WANSTALL Malcolm wrote:
> Norberto Bensa wrote:
>> Would you had a problem if it was named Kcontact? Kconqueror?
> No, actually that seems to make it look more silly. As someone pointed out earlier, I have less of an issue with the core products, more the 3rd party ones tend to be pushing the limit...realising these core ones do have some brand behind them it's a bit adventurous for me to want a change.
>> Microsoft Word. It doesn't mean anything to me. Because guess what: I
>> speak SPANISH! Would Microsoft rename it Microsoft Palabra? And while
>> we are at it. What does Microsoft Word do? Is it a spellchecker?
> I beg to differ, Microsoft Word _does_ mean something to you, as a branded product. You know _exactly_ what it does because of the amount of money behind the brand and all kinds of advertising. Products with less financial clout have to be more clever to be seen.
>> On the other hand. OpenOffice Calc is named OpenOffice Planilla de
>> Cálculo if you install language-pack-es and it is a big plus for us
>> non-us/gb people
> That's a VERY clever feature of OOo and please note I'm not trying to take away from any software itself (especially not OOo since I use it, and all of the K* programs daily)
>> And remember: not everyone speaks English... So what should be meanful
>> to you, it's not to the other 6 billions people out there...
> That's a valid point and I take that on board. I think we're both aiming at different points a little here, I'm not trying to argue with the internationalisation of KDE, I think that is fantastic, what I would like to see is some more creativity and thought put into the branding (thus naming) of top notch software. It does have a habit of scaring away some new people and I'd like to see the barriers to entry as low as possible. Possibly there is a new position to add to open source dev teams, even for little projects, someone with some marketing experience...someone from...the outside world.
The "core" products for KDE did not necessarily start as core products.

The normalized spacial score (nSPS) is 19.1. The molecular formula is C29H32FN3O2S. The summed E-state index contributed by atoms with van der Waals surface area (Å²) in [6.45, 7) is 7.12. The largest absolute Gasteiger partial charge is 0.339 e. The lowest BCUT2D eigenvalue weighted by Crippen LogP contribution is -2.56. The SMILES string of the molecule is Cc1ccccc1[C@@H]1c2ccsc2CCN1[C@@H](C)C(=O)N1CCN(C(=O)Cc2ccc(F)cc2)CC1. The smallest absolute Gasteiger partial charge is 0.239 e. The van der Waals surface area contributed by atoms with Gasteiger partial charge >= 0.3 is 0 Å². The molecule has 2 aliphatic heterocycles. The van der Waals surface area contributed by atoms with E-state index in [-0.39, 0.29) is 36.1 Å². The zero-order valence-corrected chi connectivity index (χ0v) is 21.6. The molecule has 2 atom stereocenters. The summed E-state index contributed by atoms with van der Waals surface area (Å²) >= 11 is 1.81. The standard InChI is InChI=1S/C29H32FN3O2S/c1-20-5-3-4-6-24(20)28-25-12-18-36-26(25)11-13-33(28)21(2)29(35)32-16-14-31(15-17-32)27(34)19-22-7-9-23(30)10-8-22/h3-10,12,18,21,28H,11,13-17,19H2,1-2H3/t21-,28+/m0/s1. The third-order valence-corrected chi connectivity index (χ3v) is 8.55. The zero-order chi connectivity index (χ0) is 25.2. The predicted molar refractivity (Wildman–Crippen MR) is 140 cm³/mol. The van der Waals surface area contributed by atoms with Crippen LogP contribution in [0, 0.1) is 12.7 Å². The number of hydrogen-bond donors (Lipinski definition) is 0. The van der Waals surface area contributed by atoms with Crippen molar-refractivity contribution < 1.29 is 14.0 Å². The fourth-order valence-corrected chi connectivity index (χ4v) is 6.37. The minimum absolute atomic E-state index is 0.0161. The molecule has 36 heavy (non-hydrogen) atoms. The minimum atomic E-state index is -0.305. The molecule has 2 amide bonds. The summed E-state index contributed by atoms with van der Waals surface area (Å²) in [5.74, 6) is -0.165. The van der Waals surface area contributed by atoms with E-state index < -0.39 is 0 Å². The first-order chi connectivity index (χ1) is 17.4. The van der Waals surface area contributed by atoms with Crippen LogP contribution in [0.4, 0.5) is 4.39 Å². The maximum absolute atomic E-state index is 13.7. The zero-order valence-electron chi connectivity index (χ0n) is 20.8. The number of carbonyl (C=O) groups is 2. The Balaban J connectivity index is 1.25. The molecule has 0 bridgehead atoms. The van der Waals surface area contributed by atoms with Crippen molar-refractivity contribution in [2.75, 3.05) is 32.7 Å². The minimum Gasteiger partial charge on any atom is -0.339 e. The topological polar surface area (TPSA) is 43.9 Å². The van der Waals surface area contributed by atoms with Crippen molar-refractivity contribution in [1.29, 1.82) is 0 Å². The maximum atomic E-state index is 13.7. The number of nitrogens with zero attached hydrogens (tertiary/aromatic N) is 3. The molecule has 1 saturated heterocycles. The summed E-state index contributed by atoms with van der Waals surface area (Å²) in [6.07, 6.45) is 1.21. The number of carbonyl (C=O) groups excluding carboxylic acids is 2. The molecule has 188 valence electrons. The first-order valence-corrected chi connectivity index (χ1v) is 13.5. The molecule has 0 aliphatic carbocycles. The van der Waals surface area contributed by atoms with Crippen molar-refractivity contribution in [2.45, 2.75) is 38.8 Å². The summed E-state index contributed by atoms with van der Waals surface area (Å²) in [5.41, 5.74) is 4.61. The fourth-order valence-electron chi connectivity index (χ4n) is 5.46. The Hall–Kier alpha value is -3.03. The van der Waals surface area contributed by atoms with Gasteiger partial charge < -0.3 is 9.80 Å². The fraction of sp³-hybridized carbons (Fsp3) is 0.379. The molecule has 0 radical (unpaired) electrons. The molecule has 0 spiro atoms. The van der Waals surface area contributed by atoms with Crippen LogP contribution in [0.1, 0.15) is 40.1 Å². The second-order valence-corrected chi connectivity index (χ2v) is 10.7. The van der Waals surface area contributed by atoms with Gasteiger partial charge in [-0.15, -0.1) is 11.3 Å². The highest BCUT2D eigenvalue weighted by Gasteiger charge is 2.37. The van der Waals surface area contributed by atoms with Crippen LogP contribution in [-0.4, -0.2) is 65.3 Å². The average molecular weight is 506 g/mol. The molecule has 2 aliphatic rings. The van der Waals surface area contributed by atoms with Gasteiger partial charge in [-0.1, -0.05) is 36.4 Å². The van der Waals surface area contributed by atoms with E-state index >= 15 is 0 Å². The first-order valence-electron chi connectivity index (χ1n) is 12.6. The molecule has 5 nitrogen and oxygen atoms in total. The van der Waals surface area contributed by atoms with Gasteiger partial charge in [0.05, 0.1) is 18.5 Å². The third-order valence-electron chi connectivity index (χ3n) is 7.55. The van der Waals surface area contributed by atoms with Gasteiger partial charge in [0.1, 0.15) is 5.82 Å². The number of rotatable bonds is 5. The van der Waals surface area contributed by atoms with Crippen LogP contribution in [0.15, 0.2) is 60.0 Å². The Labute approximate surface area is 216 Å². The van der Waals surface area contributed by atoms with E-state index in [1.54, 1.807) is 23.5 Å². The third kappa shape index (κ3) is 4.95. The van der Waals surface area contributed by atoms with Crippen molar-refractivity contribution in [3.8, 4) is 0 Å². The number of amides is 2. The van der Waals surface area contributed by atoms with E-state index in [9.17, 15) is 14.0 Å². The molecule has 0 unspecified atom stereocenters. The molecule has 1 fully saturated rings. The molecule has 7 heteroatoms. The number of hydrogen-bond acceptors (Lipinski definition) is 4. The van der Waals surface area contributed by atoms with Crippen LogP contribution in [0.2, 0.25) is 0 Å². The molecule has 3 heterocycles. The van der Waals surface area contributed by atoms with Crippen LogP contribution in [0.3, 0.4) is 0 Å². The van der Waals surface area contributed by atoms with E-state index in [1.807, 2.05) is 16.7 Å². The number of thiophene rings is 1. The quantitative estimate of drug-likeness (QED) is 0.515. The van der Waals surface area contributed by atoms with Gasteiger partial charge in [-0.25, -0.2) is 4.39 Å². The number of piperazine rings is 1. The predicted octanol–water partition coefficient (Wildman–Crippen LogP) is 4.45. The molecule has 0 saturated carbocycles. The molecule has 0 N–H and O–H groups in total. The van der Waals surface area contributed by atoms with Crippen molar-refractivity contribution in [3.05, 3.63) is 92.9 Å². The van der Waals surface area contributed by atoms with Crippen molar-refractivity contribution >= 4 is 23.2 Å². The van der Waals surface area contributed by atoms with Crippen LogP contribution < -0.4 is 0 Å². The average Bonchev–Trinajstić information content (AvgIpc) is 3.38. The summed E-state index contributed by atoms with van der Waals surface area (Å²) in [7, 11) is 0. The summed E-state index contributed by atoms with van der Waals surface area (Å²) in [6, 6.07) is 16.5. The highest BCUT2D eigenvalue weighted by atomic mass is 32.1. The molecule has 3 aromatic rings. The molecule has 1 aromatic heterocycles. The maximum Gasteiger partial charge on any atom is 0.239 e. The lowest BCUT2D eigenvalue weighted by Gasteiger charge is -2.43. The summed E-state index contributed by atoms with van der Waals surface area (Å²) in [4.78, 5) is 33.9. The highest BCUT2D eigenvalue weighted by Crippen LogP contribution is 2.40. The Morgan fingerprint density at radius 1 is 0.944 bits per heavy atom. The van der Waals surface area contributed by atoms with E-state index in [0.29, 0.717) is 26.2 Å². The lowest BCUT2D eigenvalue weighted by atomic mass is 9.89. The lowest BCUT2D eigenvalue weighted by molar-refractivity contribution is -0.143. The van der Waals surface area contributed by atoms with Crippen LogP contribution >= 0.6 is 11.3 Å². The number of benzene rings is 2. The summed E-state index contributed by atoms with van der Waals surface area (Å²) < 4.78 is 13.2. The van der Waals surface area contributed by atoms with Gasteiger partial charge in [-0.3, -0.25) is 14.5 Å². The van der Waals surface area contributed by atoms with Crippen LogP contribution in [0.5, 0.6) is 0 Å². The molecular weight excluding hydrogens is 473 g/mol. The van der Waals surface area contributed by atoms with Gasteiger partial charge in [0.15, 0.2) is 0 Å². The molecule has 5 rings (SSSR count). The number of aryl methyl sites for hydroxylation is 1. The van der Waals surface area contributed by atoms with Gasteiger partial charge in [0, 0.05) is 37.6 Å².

At least some of what we now consider core products started as "third
party" products and have reached a point where they are now main
streamed into the core. In one of your early messages you mentioned
Kontact, well that is relatively new. You see it is comprised of
KMail, Kaddressbook, Korganizer, Aggregator, Knode, Knotes, etc. And
even those were not necessarily core applications initially.
So if you were starting a new KDE based program and wanted to catch the
eye of the KDE community, you would likely want to name your program
with a K as the first letter. There are multiple reasons for this
actually. First, the community has bought into that branding just as
the Apple community has bought into the "i" branding. Second, your
application would appear with the other KDE applications in most package
management systems and would thus be seen by folks looking for a KDE
program. Third, you avoid a potential name change for your application
if it happens to become accepted into the core products. All the core
products do not start with K, but many do.
You mention in your message that we know what Microsoft Word does
because of the branding and the money that Microsoft pours into it. You
are correct, but KDE does not have the money poured into it that
Microsoft or Apple pour into their brands. Such clever tricks as the K
help to build the recognition of the "brand". I am, however, thankful
that they don't attempt to chase down everyone using words starting with
the letter K and sue them into submission, because they would be after
me (look at my name below).
Kelly L. Fulks
near Huntsville, AL
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